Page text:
• Construction of a new transbay tube or bridge, an insanely costly endeavor, a threat to the Bay and certain to encounter opposition from environmentalists. Transformation of an antiquated 19th century railroad trestle bridge through a national wildlife refuge is a fantasy.
• As many as six tracks through developed East Bay communities, forcing expensive, controversial eminent domain proceedings and construction of elevated tracks, both bitterly opposed by residents and civic leaders.
• The splitting of trains, some going to San Jose and others northeast to San Francisco, eventually limiting the system's capacity and defeating the purpose of building high-speed rail service for Californians.
I discussed the first and third points above, but the second one is really worth noting. The Peninsula supporters of Altamont are being stunningly hypocritical in their demands - what they want to do is dump tracks they don't want onto neighborhoods across the bay. They are perfectly happy to force Pleasanton and Fremont to accept something they claim will kill communities.
Kopp also did a good job undermining the arguments made by the environmental groups that are party to the Altamont lawsuit:
You don't even need to accept my word. Consider that on April 30, 2008, the U.S. Environmental Protection Agency notified the Federal Railroad Administration and all interested persons that the corridor most likely to contain the least environmentally damaging practicable alternative for the Bay Area to Central Valley section is Pacheco Pass.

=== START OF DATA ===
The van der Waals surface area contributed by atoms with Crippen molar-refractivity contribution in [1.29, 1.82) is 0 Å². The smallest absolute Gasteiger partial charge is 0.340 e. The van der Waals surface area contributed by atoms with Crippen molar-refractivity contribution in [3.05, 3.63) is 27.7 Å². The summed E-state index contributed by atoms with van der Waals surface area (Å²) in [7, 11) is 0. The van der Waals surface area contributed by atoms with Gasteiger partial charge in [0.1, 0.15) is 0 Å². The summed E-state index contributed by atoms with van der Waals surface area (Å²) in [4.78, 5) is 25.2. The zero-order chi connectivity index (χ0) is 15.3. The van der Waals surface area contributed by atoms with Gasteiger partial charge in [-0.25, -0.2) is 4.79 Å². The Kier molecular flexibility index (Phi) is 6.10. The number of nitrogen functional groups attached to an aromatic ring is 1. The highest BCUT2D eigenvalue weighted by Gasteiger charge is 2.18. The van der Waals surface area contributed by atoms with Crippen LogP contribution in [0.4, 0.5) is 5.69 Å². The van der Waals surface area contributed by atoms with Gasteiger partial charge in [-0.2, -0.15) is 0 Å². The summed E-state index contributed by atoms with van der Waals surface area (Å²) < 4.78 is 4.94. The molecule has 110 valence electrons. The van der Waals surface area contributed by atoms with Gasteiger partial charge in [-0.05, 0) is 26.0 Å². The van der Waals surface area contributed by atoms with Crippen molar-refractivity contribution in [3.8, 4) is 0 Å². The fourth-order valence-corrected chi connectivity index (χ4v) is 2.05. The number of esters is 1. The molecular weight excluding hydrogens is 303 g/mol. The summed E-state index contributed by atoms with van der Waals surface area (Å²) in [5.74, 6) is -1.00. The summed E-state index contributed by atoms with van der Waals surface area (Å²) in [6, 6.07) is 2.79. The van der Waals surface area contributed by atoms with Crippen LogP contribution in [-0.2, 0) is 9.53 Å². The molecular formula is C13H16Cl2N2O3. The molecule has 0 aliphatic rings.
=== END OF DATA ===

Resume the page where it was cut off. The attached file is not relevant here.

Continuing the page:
On May 8, 2008, the Army Corps of Engineers concurred, concluding the Pacheco Pass will cause less adverse effect to the aquatic ecosystem or other significant adverse environmental consequences, and "there are no other practical alternatives to the Pacheco Pass."
Some may argue that Pacheco has some environmental impacts, which it may. But the arguments being made here by federal regulators is that Pacheco's impacts are less than those of Altamont, particularly the Don Edwards National Wildlife Refuge.
Kopp closes his op-ed by calling for a "more reasoned discussion" of the matter. This reminds me of some of the health care town halls, where opponents of reform who know they have absolutely no chance to stop this through the usual political process (because the majority of Americans want reform to happen) have taken to trying to shout down their opponents. Although we haven't seen some of the more violent expressions of disagreement over HSR, I think there is a fundamental similarity between the health care disruptors and the folks behind this lawsuit. They didn't get their way in the normal process, and now they are trying to disrupt the HSR project rather than let it proceed, even though voters approved the project and the route.
There are productive ways Peninsula residents can help ensure HSR is built in a way that meets their needs. But this Altamont obsession is distracting them from that more necessary work. The sooner the Peninsula accepts the reality and permanence of the Pacheco alignment, the better they will be.